International Monetary Cooperation Among the United States, Japan, and Germany
International Monetary Cooperation among the United States, Japan, and Germany offers a first - and overdue - book- length study of counterproductive cooperation. It takes to task the critical importance of conducting systematic theory-guided empirical research to examine the validity of arguments that international monetary cooperation could be highly counterproductive. This book combines various methods - formal, quantitative, and qualitative - to study the theories of counterproductive monetary cooperation by focusing on the cooperative episodes among the major industrial countries - the United States, Japan, and Germany.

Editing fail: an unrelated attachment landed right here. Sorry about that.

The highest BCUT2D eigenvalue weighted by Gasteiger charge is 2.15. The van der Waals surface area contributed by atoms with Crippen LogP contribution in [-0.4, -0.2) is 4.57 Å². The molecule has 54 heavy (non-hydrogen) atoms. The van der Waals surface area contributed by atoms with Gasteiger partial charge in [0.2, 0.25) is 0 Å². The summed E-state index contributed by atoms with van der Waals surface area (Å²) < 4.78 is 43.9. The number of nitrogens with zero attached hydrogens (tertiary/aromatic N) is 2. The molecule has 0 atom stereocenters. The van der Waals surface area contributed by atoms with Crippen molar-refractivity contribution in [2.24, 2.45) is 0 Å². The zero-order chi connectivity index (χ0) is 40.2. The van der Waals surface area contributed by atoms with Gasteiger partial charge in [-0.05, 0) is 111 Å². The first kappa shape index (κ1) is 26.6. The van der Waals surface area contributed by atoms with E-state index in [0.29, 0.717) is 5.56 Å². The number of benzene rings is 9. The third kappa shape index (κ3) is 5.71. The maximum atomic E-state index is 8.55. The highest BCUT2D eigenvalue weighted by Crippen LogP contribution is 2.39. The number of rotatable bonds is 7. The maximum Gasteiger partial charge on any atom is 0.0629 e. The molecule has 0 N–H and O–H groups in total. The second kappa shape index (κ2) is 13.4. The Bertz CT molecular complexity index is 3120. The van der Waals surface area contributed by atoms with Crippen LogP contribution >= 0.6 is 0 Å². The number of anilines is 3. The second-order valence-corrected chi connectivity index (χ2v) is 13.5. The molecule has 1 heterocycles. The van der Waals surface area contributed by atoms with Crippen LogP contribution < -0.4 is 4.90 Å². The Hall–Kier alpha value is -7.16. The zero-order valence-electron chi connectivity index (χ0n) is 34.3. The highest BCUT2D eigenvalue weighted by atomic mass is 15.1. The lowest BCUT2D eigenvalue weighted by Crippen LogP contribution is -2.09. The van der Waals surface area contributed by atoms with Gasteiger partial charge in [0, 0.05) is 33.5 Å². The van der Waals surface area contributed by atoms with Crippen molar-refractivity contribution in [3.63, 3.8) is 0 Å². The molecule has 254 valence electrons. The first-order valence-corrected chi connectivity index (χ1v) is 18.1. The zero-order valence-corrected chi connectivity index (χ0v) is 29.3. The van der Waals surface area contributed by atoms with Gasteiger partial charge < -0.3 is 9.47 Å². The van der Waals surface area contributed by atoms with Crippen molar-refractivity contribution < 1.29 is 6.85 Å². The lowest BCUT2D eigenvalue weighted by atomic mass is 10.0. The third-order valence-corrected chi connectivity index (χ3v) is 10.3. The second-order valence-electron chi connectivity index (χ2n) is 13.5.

For the first time, this book presents all theories of counterproductive cooperation in one place, subjects them to systematic, empirical scrutiny in the light of the experience of G-3 (U.S., Germany, and Japanese) cooperation since the 1970s, and suggests policy recommendations in the light of the findings.